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chicane

Line breaks: chi|cane
Pronunciation: /ʃɪˈkeɪn
 
/

Definition of chicane in English:

noun

1A sharp double bend created to form an obstacle on a motor-racing track or a road: the Austrian’s car flew out of control and spun across the chicane
More example sentences
  • He also welcomed plans to stagger parking bays along the one-way road to create chicanes to slow vehicles.
  • The straights aren't so long that they place an absolute premium on outright power, while the chicanes and bumpy track surface demand good handling characteristics.
  • It's the same car, but it seems better suited to tracks where you have chicanes and heavy braking, like Imola.
2 dated (In card games) a hand without cards of one particular suit; a void.
Example sentences
  • With an average hand containing a chicane, an ace, and some low trumps, lead the ace followed by a low card of the same suit.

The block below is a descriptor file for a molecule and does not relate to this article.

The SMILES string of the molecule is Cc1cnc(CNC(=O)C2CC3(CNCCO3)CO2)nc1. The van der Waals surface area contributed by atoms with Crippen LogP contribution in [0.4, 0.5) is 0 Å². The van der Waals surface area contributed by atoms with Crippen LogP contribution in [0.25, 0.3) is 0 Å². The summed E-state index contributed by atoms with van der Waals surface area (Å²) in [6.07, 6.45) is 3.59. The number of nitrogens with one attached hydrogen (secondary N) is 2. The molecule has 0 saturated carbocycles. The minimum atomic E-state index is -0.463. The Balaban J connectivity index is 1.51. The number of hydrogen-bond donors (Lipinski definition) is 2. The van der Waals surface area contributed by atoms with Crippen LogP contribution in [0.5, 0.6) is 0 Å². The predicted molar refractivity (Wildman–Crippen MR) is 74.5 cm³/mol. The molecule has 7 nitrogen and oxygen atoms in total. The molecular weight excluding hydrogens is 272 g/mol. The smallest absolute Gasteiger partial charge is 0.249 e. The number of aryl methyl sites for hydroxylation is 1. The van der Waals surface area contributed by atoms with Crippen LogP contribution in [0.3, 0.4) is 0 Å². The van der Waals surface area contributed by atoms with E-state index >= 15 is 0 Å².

3 [mass noun] archaic The use of deception; chicanery.

verb

[no object] archaic Back to top  
1Employ chicanery: he spends more time chicaning on texts than invoking principles
1.1 [with object] Deceive (someone): she could not chicane me into admitting the promise of marriage

Origin

late 17th century (in the senses 'chicanery' and 'use chicanery'): from French chicane (noun), chicaner (verb) 'quibble', of unknown origin.

More
  • A chicane describes a sharp double bend forming an obstacle on a motor racing track; it is also an old word for chicanery (late 16th century) ‘trickery’. The origin is the French noun chicane, and verb chicaner ‘quibble’, but earlier details are unknown.

Definition of chicane in:

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Word of the day terpsichorean
Pronunciation: ˌtəːpsɪkəˈriːən
adjective
relating to dancing